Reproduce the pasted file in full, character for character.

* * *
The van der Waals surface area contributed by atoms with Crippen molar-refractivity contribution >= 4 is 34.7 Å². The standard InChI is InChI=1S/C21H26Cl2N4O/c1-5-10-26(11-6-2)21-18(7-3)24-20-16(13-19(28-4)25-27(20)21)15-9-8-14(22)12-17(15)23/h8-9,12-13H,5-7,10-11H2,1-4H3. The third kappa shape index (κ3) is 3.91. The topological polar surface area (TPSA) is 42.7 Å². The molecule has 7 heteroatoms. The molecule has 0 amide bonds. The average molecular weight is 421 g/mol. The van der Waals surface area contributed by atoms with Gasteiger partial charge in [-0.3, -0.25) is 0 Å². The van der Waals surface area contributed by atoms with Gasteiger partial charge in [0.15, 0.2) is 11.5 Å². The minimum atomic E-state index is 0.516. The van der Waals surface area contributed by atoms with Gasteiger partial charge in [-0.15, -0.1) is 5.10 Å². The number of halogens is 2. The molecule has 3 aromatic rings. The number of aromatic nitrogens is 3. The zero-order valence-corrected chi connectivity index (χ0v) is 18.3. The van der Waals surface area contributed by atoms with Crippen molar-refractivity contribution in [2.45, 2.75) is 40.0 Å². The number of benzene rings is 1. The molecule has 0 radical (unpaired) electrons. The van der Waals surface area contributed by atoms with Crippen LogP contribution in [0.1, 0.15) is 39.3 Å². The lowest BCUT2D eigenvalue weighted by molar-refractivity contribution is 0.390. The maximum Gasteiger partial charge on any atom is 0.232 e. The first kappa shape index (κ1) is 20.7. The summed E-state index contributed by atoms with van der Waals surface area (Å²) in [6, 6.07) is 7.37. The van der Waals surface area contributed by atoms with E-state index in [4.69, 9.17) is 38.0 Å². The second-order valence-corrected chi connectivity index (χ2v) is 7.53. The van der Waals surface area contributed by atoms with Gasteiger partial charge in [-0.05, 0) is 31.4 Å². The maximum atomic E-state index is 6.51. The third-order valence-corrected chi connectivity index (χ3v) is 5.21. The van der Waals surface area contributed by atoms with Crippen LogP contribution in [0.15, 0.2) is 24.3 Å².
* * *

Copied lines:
The van der Waals surface area contributed by atoms with Crippen molar-refractivity contribution >= 4 is 34.7 Å². The standard InChI is InChI=1S/C21H26Cl2N4O/c1-5-10-26(11-6-2)21-18(7-3)24-20-16(13-19(28-4)25-27(20)21)15-9-8-14(22)12-17(15)23/h8-9,12-13H,5-7,10-11H2,1-4H3. The third kappa shape index (κ3) is 3.91. The topological polar surface area (TPSA) is 42.7 Å². The molecule has 7 heteroatoms. The molecule has 0 amide bonds. The average molecular weight is 421 g/mol. The van der Waals surface area contributed by atoms with Gasteiger partial charge in [-0.3, -0.25) is 0 Å². The van der Waals surface area contributed by atoms with Gasteiger partial charge in [0.15, 0.2) is 11.5 Å². The minimum atomic E-state index is 0.516. The van der Waals surface area contributed by atoms with Gasteiger partial charge in [-0.15, -0.1) is 5.10 Å². The number of halogens is 2. The molecule has 3 aromatic rings. The number of aromatic nitrogens is 3. The zero-order valence-corrected chi connectivity index (χ0v) is 18.3. The van der Waals surface area contributed by atoms with Crippen molar-refractivity contribution in [2.45, 2.75) is 40.0 Å². The number of benzene rings is 1. The molecule has 0 radical (unpaired) electrons. The van der Waals surface area contributed by atoms with Crippen LogP contribution in [0.1, 0.15) is 39.3 Å². The lowest BCUT2D eigenvalue weighted by molar-refractivity contribution is 0.390. The maximum Gasteiger partial charge on any atom is 0.232 e. The first kappa shape index (κ1) is 20.7. The summed E-state index contributed by atoms with van der Waals surface area (Å²) in [6, 6.07) is 7.37. The van der Waals surface area contributed by atoms with E-state index in [4.69, 9.17) is 38.0 Å². The second-order valence-corrected chi connectivity index (χ2v) is 7.53. The van der Waals surface area contributed by atoms with Gasteiger partial charge in [-0.05, 0) is 31.4 Å². The maximum atomic E-state index is 6.51. The third-order valence-corrected chi connectivity index (χ3v) is 5.21. The van der Waals surface area contributed by atoms with Crippen LogP contribution in [0.15, 0.2) is 24.3 Å².